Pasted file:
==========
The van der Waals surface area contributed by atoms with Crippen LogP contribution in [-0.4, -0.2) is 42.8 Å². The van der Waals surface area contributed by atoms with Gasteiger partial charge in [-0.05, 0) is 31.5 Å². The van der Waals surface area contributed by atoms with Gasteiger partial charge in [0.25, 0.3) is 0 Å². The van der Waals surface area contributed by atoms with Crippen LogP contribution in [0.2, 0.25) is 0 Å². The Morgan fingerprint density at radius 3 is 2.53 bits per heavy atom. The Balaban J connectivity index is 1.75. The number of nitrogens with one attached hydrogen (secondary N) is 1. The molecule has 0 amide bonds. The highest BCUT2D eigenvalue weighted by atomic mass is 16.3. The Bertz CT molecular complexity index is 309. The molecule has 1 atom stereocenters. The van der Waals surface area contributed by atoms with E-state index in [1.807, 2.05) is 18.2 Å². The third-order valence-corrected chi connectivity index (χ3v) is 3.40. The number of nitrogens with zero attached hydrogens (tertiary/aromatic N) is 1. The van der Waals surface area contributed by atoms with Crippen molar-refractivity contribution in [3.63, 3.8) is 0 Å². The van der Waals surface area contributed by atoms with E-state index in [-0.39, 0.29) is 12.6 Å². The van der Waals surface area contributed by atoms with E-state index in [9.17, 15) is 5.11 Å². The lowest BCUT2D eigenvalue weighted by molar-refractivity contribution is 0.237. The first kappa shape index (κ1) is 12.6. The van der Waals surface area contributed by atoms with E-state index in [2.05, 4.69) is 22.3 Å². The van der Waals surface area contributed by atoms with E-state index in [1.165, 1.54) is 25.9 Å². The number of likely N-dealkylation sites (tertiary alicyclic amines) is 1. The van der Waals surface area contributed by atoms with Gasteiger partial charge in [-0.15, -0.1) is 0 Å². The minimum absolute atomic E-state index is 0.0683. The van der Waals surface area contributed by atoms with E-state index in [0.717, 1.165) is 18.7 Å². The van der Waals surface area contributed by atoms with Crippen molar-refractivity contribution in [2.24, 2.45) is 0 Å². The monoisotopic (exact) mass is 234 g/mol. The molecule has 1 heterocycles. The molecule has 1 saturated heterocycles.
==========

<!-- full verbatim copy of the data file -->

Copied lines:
The van der Waals surface area contributed by atoms with Crippen LogP contribution in [-0.4, -0.2) is 42.8 Å². The van der Waals surface area contributed by atoms with Gasteiger partial charge in [-0.05, 0) is 31.5 Å². The van der Waals surface area contributed by atoms with Gasteiger partial charge in [0.25, 0.3) is 0 Å². The van der Waals surface area contributed by atoms with Crippen LogP contribution in [0.2, 0.25) is 0 Å². The Morgan fingerprint density at radius 3 is 2.53 bits per heavy atom. The Balaban J connectivity index is 1.75. The number of nitrogens with one attached hydrogen (secondary N) is 1. The molecule has 0 amide bonds. The highest BCUT2D eigenvalue weighted by atomic mass is 16.3. The Bertz CT molecular complexity index is 309. The molecule has 1 atom stereocenters. The van der Waals surface area contributed by atoms with E-state index in [1.807, 2.05) is 18.2 Å². The third-order valence-corrected chi connectivity index (χ3v) is 3.40. The number of nitrogens with zero attached hydrogens (tertiary/aromatic N) is 1. The van der Waals surface area contributed by atoms with Crippen molar-refractivity contribution in [3.63, 3.8) is 0 Å². The van der Waals surface area contributed by atoms with E-state index in [-0.39, 0.29) is 12.6 Å². The van der Waals surface area contributed by atoms with E-state index in [9.17, 15) is 5.11 Å². The lowest BCUT2D eigenvalue weighted by molar-refractivity contribution is 0.237. The first kappa shape index (κ1) is 12.6. The van der Waals surface area contributed by atoms with E-state index in [2.05, 4.69) is 22.3 Å². The van der Waals surface area contributed by atoms with E-state index in [1.165, 1.54) is 25.9 Å². The number of likely N-dealkylation sites (tertiary alicyclic amines) is 1. The van der Waals surface area contributed by atoms with Gasteiger partial charge in [-0.15, -0.1) is 0 Å². The minimum absolute atomic E-state index is 0.0683. The van der Waals surface area contributed by atoms with E-state index in [0.717, 1.165) is 18.7 Å². The van der Waals surface area contributed by atoms with Crippen molar-refractivity contribution in [2.24, 2.45) is 0 Å². The monoisotopic (exact) mass is 234 g/mol. The molecule has 1 heterocycles. The molecule has 1 saturated heterocycles.